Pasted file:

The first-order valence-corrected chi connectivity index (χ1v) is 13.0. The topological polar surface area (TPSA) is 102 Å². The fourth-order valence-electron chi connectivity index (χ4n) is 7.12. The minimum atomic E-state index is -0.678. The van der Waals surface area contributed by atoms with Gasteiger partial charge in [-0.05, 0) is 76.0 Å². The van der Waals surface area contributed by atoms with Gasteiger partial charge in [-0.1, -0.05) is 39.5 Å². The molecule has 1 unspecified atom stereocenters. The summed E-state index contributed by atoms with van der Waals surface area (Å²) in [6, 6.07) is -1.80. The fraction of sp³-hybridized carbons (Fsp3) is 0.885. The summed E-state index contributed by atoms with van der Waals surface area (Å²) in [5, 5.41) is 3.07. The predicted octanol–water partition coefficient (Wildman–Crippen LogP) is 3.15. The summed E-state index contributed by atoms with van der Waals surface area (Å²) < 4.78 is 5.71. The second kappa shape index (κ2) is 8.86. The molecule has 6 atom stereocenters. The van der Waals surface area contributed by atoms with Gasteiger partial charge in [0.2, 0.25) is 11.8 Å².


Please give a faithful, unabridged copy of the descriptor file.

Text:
The first-order valence-corrected chi connectivity index (χ1v) is 13.0. The topological polar surface area (TPSA) is 102 Å². The fourth-order valence-electron chi connectivity index (χ4n) is 7.12. The minimum atomic E-state index is -0.678. The van der Waals surface area contributed by atoms with Gasteiger partial charge in [-0.05, 0) is 76.0 Å². The van der Waals surface area contributed by atoms with Gasteiger partial charge in [-0.1, -0.05) is 39.5 Å². The molecule has 1 unspecified atom stereocenters. The summed E-state index contributed by atoms with van der Waals surface area (Å²) in [6, 6.07) is -1.80. The fraction of sp³-hybridized carbons (Fsp3) is 0.885. The summed E-state index contributed by atoms with van der Waals surface area (Å²) in [5, 5.41) is 3.07. The predicted octanol–water partition coefficient (Wildman–Crippen LogP) is 3.15. The summed E-state index contributed by atoms with van der Waals surface area (Å²) < 4.78 is 5.71. The second kappa shape index (κ2) is 8.86. The molecule has 6 atom stereocenters. The van der Waals surface area contributed by atoms with Gasteiger partial charge in [0.2, 0.25) is 11.8 Å².